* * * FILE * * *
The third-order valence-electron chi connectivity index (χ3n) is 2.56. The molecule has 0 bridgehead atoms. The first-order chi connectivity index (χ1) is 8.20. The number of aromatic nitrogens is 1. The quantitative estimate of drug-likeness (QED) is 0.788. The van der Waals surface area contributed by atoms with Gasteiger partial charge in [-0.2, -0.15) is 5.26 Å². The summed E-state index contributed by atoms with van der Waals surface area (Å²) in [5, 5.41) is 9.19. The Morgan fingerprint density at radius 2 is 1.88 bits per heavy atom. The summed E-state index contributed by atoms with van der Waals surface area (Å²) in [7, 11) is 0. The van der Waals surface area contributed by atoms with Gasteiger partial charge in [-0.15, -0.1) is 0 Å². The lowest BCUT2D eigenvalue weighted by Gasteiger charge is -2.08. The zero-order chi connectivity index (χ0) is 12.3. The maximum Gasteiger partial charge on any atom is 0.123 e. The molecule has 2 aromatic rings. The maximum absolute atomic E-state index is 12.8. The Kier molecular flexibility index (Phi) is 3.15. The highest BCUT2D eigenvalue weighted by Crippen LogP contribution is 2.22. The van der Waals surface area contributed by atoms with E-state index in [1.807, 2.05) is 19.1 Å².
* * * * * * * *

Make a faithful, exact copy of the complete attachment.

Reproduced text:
The third-order valence-electron chi connectivity index (χ3n) is 2.56. The molecule has 0 bridgehead atoms. The first-order chi connectivity index (χ1) is 8.20. The number of aromatic nitrogens is 1. The quantitative estimate of drug-likeness (QED) is 0.788. The van der Waals surface area contributed by atoms with Gasteiger partial charge in [-0.2, -0.15) is 5.26 Å². The summed E-state index contributed by atoms with van der Waals surface area (Å²) in [5, 5.41) is 9.19. The Morgan fingerprint density at radius 2 is 1.88 bits per heavy atom. The summed E-state index contributed by atoms with van der Waals surface area (Å²) in [7, 11) is 0. The van der Waals surface area contributed by atoms with Gasteiger partial charge in [-0.15, -0.1) is 0 Å². The lowest BCUT2D eigenvalue weighted by Gasteiger charge is -2.08. The zero-order chi connectivity index (χ0) is 12.3. The maximum Gasteiger partial charge on any atom is 0.123 e. The molecule has 2 aromatic rings. The maximum absolute atomic E-state index is 12.8. The Kier molecular flexibility index (Phi) is 3.15. The highest BCUT2D eigenvalue weighted by Crippen LogP contribution is 2.22. The van der Waals surface area contributed by atoms with E-state index in [1.807, 2.05) is 19.1 Å².